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Old 19th January 2009, 09:17 PM   #1
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Default SMD BGA joint failure

Anyone here have any personal experience with BGA (ball grid array) solder joint failure?

I have an ATI video card that was acting up and causing artifacts to show up on the monitor. I could cause more artifacts if I just barely wiggled the video card.

After removing it numerous times and visually inspecting it, I could only assume there was a failure in the joints of one of the BGA memory chips.

Since I figured I didn't have anything to lose, I fired up my mini butane torch. I went over each memory chip until I thought it was about to start smoking, and then immediately stopped.

I let the board cool and then reinstalled it. To my surprise not only did the card still work, but the problem seems to have disappeared.

So, anyone else hate BGA?
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Old 19th January 2009, 10:12 PM   #2
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It is possible for BGA solder joints to fail, especially with mechanical stress. Your problem could also have been a crack in a pcb trace or via.

Things that can cause BGA solder attach to go wrong:

- incorrect thermal profile for the reflow oven
- not enough solder paste put down on the pad
- mechanical stress causing the joint to crack
- board or package not planar (warped)

Generally BGA joint failure is very rare. The manufacturer who assembles the board will run a series of boards to make sure the reflow thermal profile is correct. Manufacturing qualification for the chips includes shear strength and pull tests on the solder balls. 3D xray will be used to check for proper solder joint formation, and sometimes board cross sections are done. I have seen BGA failures due to rough handling, and too much heatsink pressure. But there's no better way to do high pin count packages, and the manufacturing process is well developed and understood.

Sounds like you managed to do a brute force reflow, I'm surprised you didn't cause other damage in the process!
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Old 20th January 2009, 01:49 AM   #3
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This isn't the first product I've owned with problems from a BGA device. The other product had a high failure rate attributed to a BGA package IC so the manufacturer switched to a leaded version of the same IC.

You can find plenty of videos on the web of various problems from failed BGA solder joints. I think the problem is less prone with leaded devices because the leads provide a little stress relief since they are somewhat flexible.

Quote:
Originally posted by mightydub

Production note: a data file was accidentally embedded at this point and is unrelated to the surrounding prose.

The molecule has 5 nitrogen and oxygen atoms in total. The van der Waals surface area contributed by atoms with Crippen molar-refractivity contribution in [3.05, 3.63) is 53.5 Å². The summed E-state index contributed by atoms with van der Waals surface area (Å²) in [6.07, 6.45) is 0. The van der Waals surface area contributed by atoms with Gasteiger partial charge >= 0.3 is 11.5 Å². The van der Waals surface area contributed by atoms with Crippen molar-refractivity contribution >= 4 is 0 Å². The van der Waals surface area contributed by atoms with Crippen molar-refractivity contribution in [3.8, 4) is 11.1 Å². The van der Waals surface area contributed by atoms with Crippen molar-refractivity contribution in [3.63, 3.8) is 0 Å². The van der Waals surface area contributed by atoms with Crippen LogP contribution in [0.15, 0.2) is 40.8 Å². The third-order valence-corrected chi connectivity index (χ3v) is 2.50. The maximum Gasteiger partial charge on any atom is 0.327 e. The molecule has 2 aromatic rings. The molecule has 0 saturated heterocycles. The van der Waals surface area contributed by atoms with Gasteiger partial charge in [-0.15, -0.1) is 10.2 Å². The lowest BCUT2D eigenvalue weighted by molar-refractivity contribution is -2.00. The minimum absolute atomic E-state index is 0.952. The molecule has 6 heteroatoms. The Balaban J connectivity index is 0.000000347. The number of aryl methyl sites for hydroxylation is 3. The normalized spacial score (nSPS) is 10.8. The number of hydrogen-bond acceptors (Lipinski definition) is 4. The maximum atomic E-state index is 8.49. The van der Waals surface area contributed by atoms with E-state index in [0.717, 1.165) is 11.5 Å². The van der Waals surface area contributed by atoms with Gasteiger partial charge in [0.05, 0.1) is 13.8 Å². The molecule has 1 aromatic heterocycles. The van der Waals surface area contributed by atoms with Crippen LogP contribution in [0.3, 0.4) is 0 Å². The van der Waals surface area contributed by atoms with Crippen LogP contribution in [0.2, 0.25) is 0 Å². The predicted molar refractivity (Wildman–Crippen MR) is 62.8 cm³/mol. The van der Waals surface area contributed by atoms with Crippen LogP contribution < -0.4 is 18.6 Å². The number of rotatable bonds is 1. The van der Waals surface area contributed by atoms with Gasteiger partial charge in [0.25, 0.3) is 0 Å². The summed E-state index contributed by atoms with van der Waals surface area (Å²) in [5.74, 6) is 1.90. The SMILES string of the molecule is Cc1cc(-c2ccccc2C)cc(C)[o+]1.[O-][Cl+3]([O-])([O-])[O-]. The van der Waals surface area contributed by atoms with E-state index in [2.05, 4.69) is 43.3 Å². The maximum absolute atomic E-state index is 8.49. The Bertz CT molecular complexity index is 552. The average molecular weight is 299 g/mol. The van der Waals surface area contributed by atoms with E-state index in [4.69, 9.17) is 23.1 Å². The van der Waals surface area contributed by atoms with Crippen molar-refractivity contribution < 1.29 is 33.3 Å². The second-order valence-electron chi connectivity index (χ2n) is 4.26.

Sounds like you managed to do a brute force reflow, I'm surprised you didn't cause other damage in the process!
That's what I was going for. I didn't care if I ruined it, it was already on it's way to the trash. I'm glad it worked though, saved me around $100.
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Old 22nd January 2009, 03:08 AM   #4
dozer is offline dozer  United States
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Quote:
Originally posted by mightydub

Things that can cause BGA solder attach to go wrong:

- incorrect thermal profile for the reflow oven
- not enough solder paste put down on the pad
- mechanical stress causing the joint to crack
- board or package not planar (warped)

Generally BGA joint failure is very rare.
Two corrections to add here....(from someone who's recently retired from 30+ years in the electronics industry).....

1) Those causes listed above are all valid, but minor causes statistically.

THE number-one cause of BGA seperation is thermal-cycling. Not just running the parts/boards hot....but -cycling- them between hot and cold. The repeated expansion/contraction cycles pull the bond apart. Running hot does exacerbate this because the solders used tend to crystallize when held at higher temps for long periods.

2) I'm sorry, but generally BGA joint failure is very common indeed!

Entire series of products exhibit -exactly- this type of failure; by the -millions-. The #1 cause of failure in the otherwise excellent Thinkpad T40/T41/T42/T43 laptops is exactly BGA failure under the ATI video chip.

One might even suspect the ATI package to be the culprit....except that BGA-bond failure also occurs in volume with so many other products and chips.

The thinkpads.com forum has several very extensive threads on the failures themselves; and also numerous techniques for home-reflow.

It's a "nothing to lose" situation, as the OP himself noted....so why not give it a try?

uhhh.....but note that an industrial heat-gun is more likely to do the job, and more controllable in re peak-temp...just a -bit- safer for your chips...

Richard
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Old 22nd January 2009, 04:57 AM   #5